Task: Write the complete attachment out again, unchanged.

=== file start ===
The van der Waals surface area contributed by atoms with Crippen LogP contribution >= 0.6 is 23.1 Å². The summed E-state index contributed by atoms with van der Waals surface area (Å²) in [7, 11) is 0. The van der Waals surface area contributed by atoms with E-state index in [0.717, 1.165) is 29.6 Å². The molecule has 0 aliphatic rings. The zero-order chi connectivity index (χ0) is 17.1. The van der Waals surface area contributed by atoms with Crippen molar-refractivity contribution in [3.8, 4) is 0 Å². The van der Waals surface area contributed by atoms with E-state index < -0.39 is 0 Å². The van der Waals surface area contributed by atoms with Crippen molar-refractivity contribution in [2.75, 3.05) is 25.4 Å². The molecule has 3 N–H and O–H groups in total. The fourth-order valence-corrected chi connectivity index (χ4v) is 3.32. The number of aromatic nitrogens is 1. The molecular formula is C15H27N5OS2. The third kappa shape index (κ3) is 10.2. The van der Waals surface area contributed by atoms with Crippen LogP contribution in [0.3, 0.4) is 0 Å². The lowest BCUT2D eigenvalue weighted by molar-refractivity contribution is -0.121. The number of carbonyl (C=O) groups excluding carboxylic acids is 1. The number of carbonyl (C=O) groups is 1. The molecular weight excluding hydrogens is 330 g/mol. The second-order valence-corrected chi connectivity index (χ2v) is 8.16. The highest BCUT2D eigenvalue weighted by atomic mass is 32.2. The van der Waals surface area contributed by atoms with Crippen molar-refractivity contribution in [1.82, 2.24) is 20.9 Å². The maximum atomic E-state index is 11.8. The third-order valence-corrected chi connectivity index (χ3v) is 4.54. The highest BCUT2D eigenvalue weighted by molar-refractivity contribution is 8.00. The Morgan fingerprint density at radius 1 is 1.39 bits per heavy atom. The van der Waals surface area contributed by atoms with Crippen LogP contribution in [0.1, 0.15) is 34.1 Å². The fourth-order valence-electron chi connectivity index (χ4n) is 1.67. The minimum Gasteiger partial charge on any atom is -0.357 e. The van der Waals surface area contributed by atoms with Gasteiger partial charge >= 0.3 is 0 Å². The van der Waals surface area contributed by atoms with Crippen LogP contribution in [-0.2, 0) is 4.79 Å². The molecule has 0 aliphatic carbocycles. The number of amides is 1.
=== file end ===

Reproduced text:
The van der Waals surface area contributed by atoms with Crippen LogP contribution >= 0.6 is 23.1 Å². The summed E-state index contributed by atoms with van der Waals surface area (Å²) in [7, 11) is 0. The van der Waals surface area contributed by atoms with E-state index in [0.717, 1.165) is 29.6 Å². The molecule has 0 aliphatic rings. The zero-order chi connectivity index (χ0) is 17.1. The van der Waals surface area contributed by atoms with Crippen molar-refractivity contribution in [3.8, 4) is 0 Å². The van der Waals surface area contributed by atoms with E-state index < -0.39 is 0 Å². The van der Waals surface area contributed by atoms with Crippen molar-refractivity contribution in [2.75, 3.05) is 25.4 Å². The molecule has 3 N–H and O–H groups in total. The fourth-order valence-corrected chi connectivity index (χ4v) is 3.32. The number of aromatic nitrogens is 1. The molecular formula is C15H27N5OS2. The third kappa shape index (κ3) is 10.2. The van der Waals surface area contributed by atoms with Crippen LogP contribution in [0.3, 0.4) is 0 Å². The lowest BCUT2D eigenvalue weighted by molar-refractivity contribution is -0.121. The number of carbonyl (C=O) groups excluding carboxylic acids is 1. The number of carbonyl (C=O) groups is 1. The molecular weight excluding hydrogens is 330 g/mol. The second-order valence-corrected chi connectivity index (χ2v) is 8.16. The highest BCUT2D eigenvalue weighted by atomic mass is 32.2. The van der Waals surface area contributed by atoms with Crippen molar-refractivity contribution in [1.82, 2.24) is 20.9 Å². The maximum atomic E-state index is 11.8. The third-order valence-corrected chi connectivity index (χ3v) is 4.54. The highest BCUT2D eigenvalue weighted by molar-refractivity contribution is 8.00. The Morgan fingerprint density at radius 1 is 1.39 bits per heavy atom. The van der Waals surface area contributed by atoms with Crippen LogP contribution in [0.1, 0.15) is 34.1 Å². The fourth-order valence-electron chi connectivity index (χ4n) is 1.67. The minimum Gasteiger partial charge on any atom is -0.357 e. The van der Waals surface area contributed by atoms with Gasteiger partial charge >= 0.3 is 0 Å². The van der Waals surface area contributed by atoms with Crippen LogP contribution in [-0.2, 0) is 4.79 Å². The molecule has 0 aliphatic carbocycles. The number of amides is 1.